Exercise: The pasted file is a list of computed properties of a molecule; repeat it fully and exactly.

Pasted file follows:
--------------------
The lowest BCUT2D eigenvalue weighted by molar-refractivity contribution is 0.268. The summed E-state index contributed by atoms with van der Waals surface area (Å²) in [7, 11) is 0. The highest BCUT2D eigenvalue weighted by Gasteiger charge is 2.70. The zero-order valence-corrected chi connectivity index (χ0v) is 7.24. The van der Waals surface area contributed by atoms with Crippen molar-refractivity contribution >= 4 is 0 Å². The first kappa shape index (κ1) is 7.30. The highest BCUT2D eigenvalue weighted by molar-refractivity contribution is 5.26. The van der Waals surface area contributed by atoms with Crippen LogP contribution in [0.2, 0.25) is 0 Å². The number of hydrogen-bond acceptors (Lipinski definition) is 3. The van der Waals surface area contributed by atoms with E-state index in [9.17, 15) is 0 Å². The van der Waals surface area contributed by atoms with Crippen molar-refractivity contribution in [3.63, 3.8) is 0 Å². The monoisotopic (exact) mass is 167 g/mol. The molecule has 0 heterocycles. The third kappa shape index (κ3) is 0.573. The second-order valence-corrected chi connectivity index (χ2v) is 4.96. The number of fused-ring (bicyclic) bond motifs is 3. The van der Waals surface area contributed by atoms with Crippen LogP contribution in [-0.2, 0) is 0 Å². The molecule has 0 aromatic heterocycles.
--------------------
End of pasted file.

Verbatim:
The lowest BCUT2D eigenvalue weighted by molar-refractivity contribution is 0.268. The summed E-state index contributed by atoms with van der Waals surface area (Å²) in [7, 11) is 0. The highest BCUT2D eigenvalue weighted by Gasteiger charge is 2.70. The zero-order valence-corrected chi connectivity index (χ0v) is 7.24. The van der Waals surface area contributed by atoms with Crippen molar-refractivity contribution >= 4 is 0 Å². The first kappa shape index (κ1) is 7.30. The highest BCUT2D eigenvalue weighted by molar-refractivity contribution is 5.26. The van der Waals surface area contributed by atoms with Crippen LogP contribution in [0.2, 0.25) is 0 Å². The number of hydrogen-bond acceptors (Lipinski definition) is 3. The van der Waals surface area contributed by atoms with E-state index in [9.17, 15) is 0 Å². The van der Waals surface area contributed by atoms with Crippen molar-refractivity contribution in [3.63, 3.8) is 0 Å². The monoisotopic (exact) mass is 167 g/mol. The molecule has 0 heterocycles. The third kappa shape index (κ3) is 0.573. The second-order valence-corrected chi connectivity index (χ2v) is 4.96. The number of fused-ring (bicyclic) bond motifs is 3. The van der Waals surface area contributed by atoms with Crippen LogP contribution in [-0.2, 0) is 0 Å². The molecule has 0 aromatic heterocycles.